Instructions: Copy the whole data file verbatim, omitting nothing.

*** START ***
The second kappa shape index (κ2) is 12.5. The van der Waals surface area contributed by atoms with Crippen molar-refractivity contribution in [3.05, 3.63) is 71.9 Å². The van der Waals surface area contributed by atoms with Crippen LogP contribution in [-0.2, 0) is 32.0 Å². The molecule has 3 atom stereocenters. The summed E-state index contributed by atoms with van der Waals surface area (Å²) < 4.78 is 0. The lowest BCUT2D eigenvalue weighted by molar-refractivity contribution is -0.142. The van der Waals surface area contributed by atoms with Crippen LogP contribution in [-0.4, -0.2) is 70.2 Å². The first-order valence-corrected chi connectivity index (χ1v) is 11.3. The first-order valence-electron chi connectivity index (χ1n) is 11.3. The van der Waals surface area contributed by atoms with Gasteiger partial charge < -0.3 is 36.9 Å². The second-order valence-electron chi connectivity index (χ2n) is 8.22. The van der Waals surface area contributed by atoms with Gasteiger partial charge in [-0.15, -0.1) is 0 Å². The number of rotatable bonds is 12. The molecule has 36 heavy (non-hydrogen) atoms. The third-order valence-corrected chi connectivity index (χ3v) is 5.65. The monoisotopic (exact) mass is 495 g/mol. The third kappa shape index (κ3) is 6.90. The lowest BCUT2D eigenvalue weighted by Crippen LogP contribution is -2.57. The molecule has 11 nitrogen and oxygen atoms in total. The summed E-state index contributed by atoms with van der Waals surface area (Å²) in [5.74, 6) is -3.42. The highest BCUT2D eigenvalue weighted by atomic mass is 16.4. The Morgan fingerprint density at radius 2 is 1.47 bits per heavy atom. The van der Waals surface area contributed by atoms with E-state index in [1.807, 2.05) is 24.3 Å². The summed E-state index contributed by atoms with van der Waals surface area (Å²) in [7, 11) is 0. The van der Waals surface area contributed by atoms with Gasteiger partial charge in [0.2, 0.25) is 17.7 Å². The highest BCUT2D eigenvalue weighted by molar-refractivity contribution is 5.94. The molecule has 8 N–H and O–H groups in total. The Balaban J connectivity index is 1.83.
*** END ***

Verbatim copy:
The second kappa shape index (κ2) is 12.5. The van der Waals surface area contributed by atoms with Crippen molar-refractivity contribution in [3.05, 3.63) is 71.9 Å². The van der Waals surface area contributed by atoms with Crippen LogP contribution in [-0.2, 0) is 32.0 Å². The molecule has 3 atom stereocenters. The summed E-state index contributed by atoms with van der Waals surface area (Å²) < 4.78 is 0. The lowest BCUT2D eigenvalue weighted by molar-refractivity contribution is -0.142. The van der Waals surface area contributed by atoms with Crippen LogP contribution in [-0.4, -0.2) is 70.2 Å². The first-order valence-corrected chi connectivity index (χ1v) is 11.3. The first-order valence-electron chi connectivity index (χ1n) is 11.3. The van der Waals surface area contributed by atoms with Gasteiger partial charge < -0.3 is 36.9 Å². The second-order valence-electron chi connectivity index (χ2n) is 8.22. The van der Waals surface area contributed by atoms with Gasteiger partial charge in [-0.15, -0.1) is 0 Å². The number of rotatable bonds is 12. The molecule has 36 heavy (non-hydrogen) atoms. The third-order valence-corrected chi connectivity index (χ3v) is 5.65. The monoisotopic (exact) mass is 495 g/mol. The third kappa shape index (κ3) is 6.90. The lowest BCUT2D eigenvalue weighted by Crippen LogP contribution is -2.57. The molecule has 11 nitrogen and oxygen atoms in total. The summed E-state index contributed by atoms with van der Waals surface area (Å²) in [5.74, 6) is -3.42. The highest BCUT2D eigenvalue weighted by atomic mass is 16.4. The Morgan fingerprint density at radius 2 is 1.47 bits per heavy atom. The van der Waals surface area contributed by atoms with E-state index in [1.807, 2.05) is 24.3 Å². The summed E-state index contributed by atoms with van der Waals surface area (Å²) in [7, 11) is 0. The van der Waals surface area contributed by atoms with Gasteiger partial charge in [0.2, 0.25) is 17.7 Å². The highest BCUT2D eigenvalue weighted by molar-refractivity contribution is 5.94. The molecule has 8 N–H and O–H groups in total. The Balaban J connectivity index is 1.83.